FCI begins wheat sale soon after procurement

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Published: June 13, 2015 12:03:38 AM

The government has decided to commence open market sale of wheat in Punjab and Haryana to bulk buyers, just weeks after the grain procurement from farmers for the rabi market season was winded up by the agencies.

The government has decided to commence open market sale of wheat in Punjab and Haryana to bulk buyers, just weeks after the grain procurement from farmers for the rabi market season was winded up by the agencies.

Sources told FE that this is the first time Food Corporation of India (India) has commenced the Open Market Sale Scheme (OMSS) operations for wheat just after the procurement season.

The FCI would commence open market sale of wheat to bulk buyers in other procuring states such as Madhya Pradesh, Rajasthan and Uttar Pradesh next month.

Usually, FCI sells excess wheat stocks to traders and flour millers during September–March period, which is months after the official procurement period of April – June.

At present, the FCI has virtually winded up wheat procurement drive for the current marketing season by purchasing more than 27 million tonne from the farmers in the last two months or so. The wheat stocks have gone up to more than 40 mt at the start of this month. As per buffer norms, the agencies should have a wheat stock of 27.5mt on July 1.

Although the government has continued with the open market sale of wheat in non-procuring states after April 1, yet the response has not been encouraging so far, sources added. Only around 15,000 tonne of wheat has been sold to bulk buyers under OMSS through weekly auctions since April, 2015.

“Although the demand for open market sale of wheat is lukewarm at present, however it is expected to rise in the coming weeks,” a food ministry official said.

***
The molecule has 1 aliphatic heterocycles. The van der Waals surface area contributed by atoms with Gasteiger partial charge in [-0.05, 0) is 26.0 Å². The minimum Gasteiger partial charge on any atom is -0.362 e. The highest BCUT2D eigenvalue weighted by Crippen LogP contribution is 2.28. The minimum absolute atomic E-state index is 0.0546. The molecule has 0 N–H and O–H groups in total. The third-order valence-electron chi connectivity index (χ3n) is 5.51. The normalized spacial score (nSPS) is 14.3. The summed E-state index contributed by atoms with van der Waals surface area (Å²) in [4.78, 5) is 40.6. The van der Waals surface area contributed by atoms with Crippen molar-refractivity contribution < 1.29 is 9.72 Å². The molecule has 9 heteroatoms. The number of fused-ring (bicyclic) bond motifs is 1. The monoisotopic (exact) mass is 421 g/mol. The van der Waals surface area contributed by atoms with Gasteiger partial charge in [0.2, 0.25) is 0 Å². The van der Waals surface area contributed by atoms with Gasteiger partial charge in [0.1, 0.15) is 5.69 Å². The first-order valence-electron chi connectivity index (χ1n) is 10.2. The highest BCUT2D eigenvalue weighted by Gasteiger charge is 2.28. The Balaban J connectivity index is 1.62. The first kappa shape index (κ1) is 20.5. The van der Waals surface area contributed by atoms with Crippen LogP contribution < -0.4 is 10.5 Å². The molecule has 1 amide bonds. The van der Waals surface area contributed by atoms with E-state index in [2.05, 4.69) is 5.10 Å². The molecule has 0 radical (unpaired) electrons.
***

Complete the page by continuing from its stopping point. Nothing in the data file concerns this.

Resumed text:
The FCI conducts a weekly auction to sell wheat in the open market using the platform of commodity bourse NCDEX. The government has set a reserve price of R1,500 per quintal plus freight cost to consuming locations.

Besides, buyers have to pay 5% extra on the base price for last year’s wheat crop (2014-15 season), the procurement ended in June, 2014.

The High-Level Committee (HLC) for FCI restructuring chaired by former food minister Shanta Kumar in its report earlier this year had observed “during the last five years, on an average, buffer stocks with FCI have been more than double the buffer stocking norms costing the nation thousands of crores of rupees loss without any worthwhile purpose being served.”

HLC had stated that the current system is extremely ad-hoc, slow and costs the nation heavily. “A transparent liquidation policy is the need of hour, which should automatically kick-in when FCI is faced with surplus stocks than buffer norms. Greater flexibility to FCI with business orientation to operate in OMSS and export markets is needed,” the committee had observed.

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